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mean, primarily, the ridges of mountains, next the rivers with their courses, and the slope of the land, and then the seas, gulfs, and oceans. We believe it would be productive of great advantage, if maps or a globe were exhibited to the pupil, without a name of a country or a town, but showing the earth, as it exists, independent of social divisions. This branch of geography, which appears to us as a necessary preliminary to the easy and successful study of the political divisions, is capable of being much more simplified, than it has yet been done in our elementary works. To those, who are desirous of seeing the subject treated in a philosophical manner, by a scholar of eminent learning and unwearied industry, may be recommended the Physical Geography of Professor Charles Ritter of the royal military school at Berlin, as a work full of original and trustworthy researches and views, calculated to excite and to gratify curiosity, and as the most elaborate and careful production on the department of knowledge to which it belongs.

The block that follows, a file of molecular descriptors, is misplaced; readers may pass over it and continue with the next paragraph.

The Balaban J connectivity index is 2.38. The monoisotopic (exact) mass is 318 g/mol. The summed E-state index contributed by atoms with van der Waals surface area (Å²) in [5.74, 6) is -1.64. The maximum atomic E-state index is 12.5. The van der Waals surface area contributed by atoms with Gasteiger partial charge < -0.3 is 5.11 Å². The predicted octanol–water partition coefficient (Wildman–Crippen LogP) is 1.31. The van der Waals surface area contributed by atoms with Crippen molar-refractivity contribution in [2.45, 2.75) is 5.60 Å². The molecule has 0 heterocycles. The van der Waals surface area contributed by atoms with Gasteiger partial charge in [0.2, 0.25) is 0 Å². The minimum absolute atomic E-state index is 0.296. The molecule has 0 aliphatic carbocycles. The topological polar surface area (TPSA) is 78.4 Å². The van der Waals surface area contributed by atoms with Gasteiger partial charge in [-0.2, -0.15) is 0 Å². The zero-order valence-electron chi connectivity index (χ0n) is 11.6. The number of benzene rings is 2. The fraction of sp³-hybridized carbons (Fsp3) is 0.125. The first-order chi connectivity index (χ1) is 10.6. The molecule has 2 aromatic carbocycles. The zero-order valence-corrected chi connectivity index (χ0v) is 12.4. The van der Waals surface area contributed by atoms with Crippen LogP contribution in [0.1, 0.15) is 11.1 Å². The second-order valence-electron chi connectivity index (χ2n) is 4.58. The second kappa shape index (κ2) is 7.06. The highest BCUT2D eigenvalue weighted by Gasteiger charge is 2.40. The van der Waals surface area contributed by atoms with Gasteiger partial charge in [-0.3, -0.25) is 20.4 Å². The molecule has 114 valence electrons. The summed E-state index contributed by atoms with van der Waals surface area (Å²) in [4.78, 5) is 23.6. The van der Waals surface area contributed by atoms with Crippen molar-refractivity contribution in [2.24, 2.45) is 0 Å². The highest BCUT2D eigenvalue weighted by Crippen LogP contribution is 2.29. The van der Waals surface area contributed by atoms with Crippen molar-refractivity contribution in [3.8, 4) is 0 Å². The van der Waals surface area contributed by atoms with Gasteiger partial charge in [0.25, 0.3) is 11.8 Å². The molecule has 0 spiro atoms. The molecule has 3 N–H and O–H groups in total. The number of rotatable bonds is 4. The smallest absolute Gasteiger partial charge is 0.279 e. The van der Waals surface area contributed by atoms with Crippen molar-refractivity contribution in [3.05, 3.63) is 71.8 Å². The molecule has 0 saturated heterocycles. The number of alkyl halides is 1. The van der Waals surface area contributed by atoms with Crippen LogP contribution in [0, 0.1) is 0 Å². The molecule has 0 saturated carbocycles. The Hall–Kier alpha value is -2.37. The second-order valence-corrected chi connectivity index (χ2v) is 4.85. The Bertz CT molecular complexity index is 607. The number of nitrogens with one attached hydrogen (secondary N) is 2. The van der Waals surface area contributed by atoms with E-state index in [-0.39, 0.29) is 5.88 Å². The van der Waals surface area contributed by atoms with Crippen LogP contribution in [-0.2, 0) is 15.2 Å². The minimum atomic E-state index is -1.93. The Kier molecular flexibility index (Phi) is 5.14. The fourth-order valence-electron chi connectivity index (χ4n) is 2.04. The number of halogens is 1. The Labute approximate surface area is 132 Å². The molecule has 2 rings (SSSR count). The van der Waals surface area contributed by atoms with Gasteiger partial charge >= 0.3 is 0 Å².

Mr Worcester's geography appears to us a most excellent manual. It is concise, well arranged, free from redundancies and repetitions, and contains exactly what it should, a brief outline of the natural and political characteristics of each country. We could have wished to see a general sketch of the natural features and divisions of the earth included in the introductory matter, but are not disposed to question the propriety of the author's judgment in omitting it. The tabular views are of great value, for they assist in forming the habit of comparison, and are also of advantage to the memory, by associating many similar facts in classes. A very concise abridgment of ancient geography is annexed, and this is peculiarly serviceable to those, who are afterwards to be introduced to history, while it can be omitted by such as have no interest in antiquity.